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Trivia on Tap

The British pub quiz

Oct. 30, 2008
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As the days grow shorter and the cold weather sets in, grills and patio furniture are stored for the winter and social lives are mostly relegated to the indoors. If your billiards game is unaligned and bowling just isn’t your sport, you can always engage in more cerebral pleasures during the colder months.

Ryan Wickens knows there is a time for heart-pumping outdoor activities and a time to kick back in a pub with a pint of ale. He left his home in London to attend Cardinal Stritch University on a soccer scholarship and brought with him a penchant for another favorite English pastime: the pub quiz. He was tending bar at the Britinn, an authentic English pub in Shorewood, when he and owner Tony Wright decided to host the popular pub game. “I designed my own format, questions and Web site,” says Wickens, who has dubbed himself “The Quizmaster.” “People that played my quiz at the Britinn knew owners or managers of bars and they recommended me. I now have eight clients, all bars, and I’m always looking to expand.”

Milwaukee Quizmaster is a service that offers live team trivia to pubs, taverns and bars looking to attract customers on slow weeknights. Wickens’ pub quizzes follow the same format, regardless of location, and are governed by a thorough and specific set of rules. Each quiz, which lasts about two hours, is made up of 30 questions, split into six rounds, totaling 45 points. The rounds include history/politics, geography, music, film/television, sports and a bonus round that varies each week. Teams can be as small as one individual, but cannot exceed eight players. Teams fill out a single answer sheet (yep, good ol’ pen and paper) while the Quizmaster reads the questions aloud over the establishment’s sound system.

Music is played for a minute or two while teams confer over their answers. Once all the questions have been read, teams switch answer sheets and grade one another as the Quizmaster gives the answers. At the end, teams hand in their answer sheets to the Quizmaster, who then reads the teams’ names and their grades in reverse order, from lowest to highest.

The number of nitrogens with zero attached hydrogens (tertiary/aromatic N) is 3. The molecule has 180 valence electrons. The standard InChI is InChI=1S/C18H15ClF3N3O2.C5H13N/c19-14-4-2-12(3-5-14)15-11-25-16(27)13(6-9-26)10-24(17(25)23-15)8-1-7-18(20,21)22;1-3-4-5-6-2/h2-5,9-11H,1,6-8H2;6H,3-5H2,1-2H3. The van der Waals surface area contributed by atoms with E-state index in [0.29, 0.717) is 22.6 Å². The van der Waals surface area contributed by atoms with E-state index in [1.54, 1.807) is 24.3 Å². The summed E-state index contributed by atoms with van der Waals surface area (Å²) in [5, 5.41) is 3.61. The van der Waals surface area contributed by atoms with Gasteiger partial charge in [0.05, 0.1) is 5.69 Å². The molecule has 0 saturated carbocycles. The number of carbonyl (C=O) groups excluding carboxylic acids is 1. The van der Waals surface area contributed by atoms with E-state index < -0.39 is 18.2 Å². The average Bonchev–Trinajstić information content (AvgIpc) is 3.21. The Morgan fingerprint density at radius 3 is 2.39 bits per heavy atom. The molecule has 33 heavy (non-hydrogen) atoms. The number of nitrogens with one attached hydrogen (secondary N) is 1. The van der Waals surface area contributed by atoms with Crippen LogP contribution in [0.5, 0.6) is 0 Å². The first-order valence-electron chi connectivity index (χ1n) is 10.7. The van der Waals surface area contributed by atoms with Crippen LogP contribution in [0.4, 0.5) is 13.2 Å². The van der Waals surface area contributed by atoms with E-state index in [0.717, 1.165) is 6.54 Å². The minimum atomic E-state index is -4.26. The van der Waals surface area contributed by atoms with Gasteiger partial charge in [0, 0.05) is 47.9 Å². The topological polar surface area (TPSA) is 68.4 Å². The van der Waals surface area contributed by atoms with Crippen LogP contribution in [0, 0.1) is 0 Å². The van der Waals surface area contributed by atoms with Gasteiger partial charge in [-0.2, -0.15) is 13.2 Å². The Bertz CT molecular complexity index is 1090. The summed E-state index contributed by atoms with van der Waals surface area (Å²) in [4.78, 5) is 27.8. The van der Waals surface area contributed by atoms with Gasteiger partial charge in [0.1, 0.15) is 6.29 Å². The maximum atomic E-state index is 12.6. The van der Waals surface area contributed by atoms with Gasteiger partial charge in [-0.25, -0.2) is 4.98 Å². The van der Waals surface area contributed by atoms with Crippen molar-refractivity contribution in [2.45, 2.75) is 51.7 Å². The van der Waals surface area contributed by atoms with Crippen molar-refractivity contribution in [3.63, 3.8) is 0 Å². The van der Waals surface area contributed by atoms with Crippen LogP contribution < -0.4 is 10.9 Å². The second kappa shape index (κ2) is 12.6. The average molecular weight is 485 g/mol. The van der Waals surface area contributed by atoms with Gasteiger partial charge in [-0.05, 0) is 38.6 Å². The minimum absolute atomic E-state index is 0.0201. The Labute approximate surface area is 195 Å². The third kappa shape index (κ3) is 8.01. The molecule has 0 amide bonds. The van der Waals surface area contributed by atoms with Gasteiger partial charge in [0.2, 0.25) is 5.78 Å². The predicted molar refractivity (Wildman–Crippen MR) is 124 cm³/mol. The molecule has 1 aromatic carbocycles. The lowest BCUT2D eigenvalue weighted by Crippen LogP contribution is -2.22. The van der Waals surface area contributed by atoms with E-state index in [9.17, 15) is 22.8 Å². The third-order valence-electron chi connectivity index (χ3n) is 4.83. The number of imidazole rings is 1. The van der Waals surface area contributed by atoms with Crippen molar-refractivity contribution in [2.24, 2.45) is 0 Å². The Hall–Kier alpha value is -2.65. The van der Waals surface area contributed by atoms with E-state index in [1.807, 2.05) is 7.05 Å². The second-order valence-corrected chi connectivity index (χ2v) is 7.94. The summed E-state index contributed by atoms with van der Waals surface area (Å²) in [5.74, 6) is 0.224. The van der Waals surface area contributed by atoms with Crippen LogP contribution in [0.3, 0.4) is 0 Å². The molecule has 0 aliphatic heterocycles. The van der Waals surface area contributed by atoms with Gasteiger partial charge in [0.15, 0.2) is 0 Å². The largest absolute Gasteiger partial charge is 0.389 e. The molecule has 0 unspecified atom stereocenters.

One of the most entertaining aspects of taking part in a pub quiz comes when the Quizmaster reads the team names. The cheekier the team name, the better. Many teams invest more brainpower creating a clever moniker than they do answering the questions.

Pub quiz prizes vary from location to location, but have included a $50 bar tab for first place and a $25 bar tab for second place, as well as beer memorabilia, bottles of wine and even cash. Each pub quiz location adopts its own league format for trivia nights. Leagues are run over a predetermined number of weeks and scores are cumulative. At the end of the league’s season, the team with the highest cumulative score wins a larger prize.

Some bars create a quiz night using a trivia kit purchased online and rely on one of the bartenders to read aloud the stock questions. Much of Milwaukee Quizmaster’s success lies in the personality of its quizmasters and their individually created and unique trivia questions. Wickens performs exclusively at the Milwaukee Ale House, the Grafton Ale House and Fanatics Sports Central, with occasional appearances at the Britinn. Wickens employs other quizmasters to host pub quizzes at the Carleton Grange Pub in St. Francis, the Fifth Ward Pub, Trinity Three Irish Pubs and Caffrey’s Pub on the Marquette campus.

Milwaukee Quizmaster keeps its players informed via its Web site: www.milwaukeequizmaster.com. Each establishment has its own blog page, which displays quiz schedules, information, league standings, prizes, practice quizzes and a brief article that contains an answer for that week’s forthcoming quiz. In general, bar games are designed to occupy a customer’s time while he drinks. Rarely do they entice players to memorize geography, retain the names of political figures and store as many facts to memory as possible during their everyday lives. With Milwaukee Quizmaster pub quizzes, people leave a bar with more than a buzz—they walk out having learned something.


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